It's a special car, the GT-R. And Kevin Bartlett agrees.
"Beautiful, just beautiful. Because the Skyline's four-wheel driven you have to point it in the right direction and be precise, but if you make a mistake it doesn't do anything stupid. You . just slowly apply the power, slowly let it off. Anything violent and it will only continue to do badly what it's already started doing."
"It's not heavy in the steering and turn-in is gradual. It's predominantly an understeerer on turn-in, if you don't toss the car a little bit. If you toss it, the GT-R then becomes a slight oversteerer. When you get plenty of throttle in it stops that oversteer and will actually come back to understeer.
"Through and out of the chicane it's just absolutely amazing. Third gear, low torque, 100 kays and you're pulling 120 on the exit. It's just like a rodeo, when they open the gate and the bull comes rushing out. Directional change is good and it has beautiful throttle control; more so than any other turbo car I've ever driven. Just fabulous.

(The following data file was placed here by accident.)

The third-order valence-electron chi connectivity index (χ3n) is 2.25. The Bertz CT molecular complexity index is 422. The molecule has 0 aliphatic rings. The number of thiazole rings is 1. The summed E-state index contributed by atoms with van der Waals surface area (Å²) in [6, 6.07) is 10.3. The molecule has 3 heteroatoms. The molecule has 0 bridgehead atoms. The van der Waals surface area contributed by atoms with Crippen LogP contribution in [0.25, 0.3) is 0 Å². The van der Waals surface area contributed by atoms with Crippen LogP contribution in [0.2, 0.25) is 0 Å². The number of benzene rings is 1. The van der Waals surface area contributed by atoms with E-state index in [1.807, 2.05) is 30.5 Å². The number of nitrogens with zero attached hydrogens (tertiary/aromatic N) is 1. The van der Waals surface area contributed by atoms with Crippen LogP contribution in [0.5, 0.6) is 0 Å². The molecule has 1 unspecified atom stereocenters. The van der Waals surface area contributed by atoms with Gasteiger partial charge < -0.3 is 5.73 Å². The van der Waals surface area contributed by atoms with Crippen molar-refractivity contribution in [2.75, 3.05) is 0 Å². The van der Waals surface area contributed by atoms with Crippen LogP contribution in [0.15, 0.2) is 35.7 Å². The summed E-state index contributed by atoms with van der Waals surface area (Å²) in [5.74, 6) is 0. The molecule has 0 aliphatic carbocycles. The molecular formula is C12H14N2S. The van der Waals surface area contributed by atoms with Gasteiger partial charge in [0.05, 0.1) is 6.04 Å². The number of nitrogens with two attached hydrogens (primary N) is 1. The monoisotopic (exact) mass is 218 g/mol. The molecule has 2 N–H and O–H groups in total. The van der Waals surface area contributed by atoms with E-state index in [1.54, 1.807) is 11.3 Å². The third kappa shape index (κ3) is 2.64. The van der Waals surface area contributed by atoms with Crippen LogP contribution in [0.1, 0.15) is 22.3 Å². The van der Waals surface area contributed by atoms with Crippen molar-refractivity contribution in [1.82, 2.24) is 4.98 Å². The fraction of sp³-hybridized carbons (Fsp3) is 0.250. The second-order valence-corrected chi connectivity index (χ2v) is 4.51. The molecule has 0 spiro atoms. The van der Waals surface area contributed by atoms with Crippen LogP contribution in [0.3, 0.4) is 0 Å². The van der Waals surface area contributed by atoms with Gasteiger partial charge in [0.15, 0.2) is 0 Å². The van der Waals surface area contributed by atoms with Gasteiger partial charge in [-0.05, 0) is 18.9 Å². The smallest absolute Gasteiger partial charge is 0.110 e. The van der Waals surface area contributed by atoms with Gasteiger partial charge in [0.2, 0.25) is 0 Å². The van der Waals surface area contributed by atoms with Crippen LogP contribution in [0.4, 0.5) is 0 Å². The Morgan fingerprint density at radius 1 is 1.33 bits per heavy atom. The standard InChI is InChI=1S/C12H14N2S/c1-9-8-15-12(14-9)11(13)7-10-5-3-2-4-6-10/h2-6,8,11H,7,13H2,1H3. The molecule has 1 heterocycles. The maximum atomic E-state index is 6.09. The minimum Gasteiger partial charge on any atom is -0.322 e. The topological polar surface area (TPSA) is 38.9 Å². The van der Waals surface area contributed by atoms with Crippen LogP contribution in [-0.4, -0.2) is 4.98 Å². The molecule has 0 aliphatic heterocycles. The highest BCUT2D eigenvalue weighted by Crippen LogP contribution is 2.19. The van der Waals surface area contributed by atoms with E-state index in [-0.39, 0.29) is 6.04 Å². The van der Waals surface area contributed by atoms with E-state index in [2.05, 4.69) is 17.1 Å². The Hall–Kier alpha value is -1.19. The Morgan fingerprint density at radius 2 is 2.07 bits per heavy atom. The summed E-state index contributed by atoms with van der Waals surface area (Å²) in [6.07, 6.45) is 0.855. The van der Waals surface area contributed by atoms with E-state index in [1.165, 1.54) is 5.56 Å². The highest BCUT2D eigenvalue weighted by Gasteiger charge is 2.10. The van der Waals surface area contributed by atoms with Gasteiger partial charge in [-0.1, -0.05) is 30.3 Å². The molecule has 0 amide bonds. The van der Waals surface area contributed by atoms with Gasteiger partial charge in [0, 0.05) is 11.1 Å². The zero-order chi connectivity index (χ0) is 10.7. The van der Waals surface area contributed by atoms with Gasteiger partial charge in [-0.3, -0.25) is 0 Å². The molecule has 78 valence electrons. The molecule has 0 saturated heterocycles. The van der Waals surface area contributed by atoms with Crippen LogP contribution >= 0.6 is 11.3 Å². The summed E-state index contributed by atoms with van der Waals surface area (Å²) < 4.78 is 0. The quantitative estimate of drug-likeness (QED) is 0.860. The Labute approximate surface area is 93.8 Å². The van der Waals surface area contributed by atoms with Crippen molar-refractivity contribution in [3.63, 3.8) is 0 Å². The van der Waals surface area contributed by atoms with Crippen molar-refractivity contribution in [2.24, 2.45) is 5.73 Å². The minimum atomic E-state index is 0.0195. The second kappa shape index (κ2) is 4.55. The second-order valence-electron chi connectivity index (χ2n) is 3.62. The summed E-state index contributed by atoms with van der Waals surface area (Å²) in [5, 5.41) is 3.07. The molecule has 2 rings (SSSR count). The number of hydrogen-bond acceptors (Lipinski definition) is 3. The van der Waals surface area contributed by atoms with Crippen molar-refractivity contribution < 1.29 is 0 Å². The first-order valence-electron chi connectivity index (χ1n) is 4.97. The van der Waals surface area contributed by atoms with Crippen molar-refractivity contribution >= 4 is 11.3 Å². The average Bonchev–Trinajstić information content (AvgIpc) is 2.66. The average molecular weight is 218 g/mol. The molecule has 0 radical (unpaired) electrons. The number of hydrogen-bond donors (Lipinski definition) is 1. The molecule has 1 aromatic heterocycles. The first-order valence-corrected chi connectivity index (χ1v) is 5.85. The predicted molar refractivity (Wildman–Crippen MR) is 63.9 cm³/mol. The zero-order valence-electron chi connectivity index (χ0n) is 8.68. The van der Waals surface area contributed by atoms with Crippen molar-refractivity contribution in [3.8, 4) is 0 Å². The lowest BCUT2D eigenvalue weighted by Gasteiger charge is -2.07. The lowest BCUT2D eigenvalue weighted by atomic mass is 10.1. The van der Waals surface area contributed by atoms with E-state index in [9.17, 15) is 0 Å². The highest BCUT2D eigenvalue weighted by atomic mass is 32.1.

COMPUTER ANALYSIS: Although its price is lower than the other four, the incredible Skyline GT-R generated bigger numbers on our test equipment. The Nissan hit a 1.10 lateral G peak, an amazing achievement for a car on road tyres. It was fastest through Corner 1 , despite its entry speed being slowest of all. That its exit speed from this comer was the only one above 100 km/h is tribute to both the outright grip of the GT-R and its ability to maintain very high cornering levels at the same time as accelerating hard.
At the higher speeds demanded by Corner 2, the GT-R's advantage was not so marked. The M5, NSX and GT-R gave practically identical averages through this turn. Close analysis of the G-analyst printout doesn't reveal any evidence of nasty vices. It's clear the GT-R is responsive to throttle inputs. And the absence of jagged peaks on the lateral G curves points to its chassis' reactions to right foot adjustments being perfectly benign. Consistency of response is evident here, too.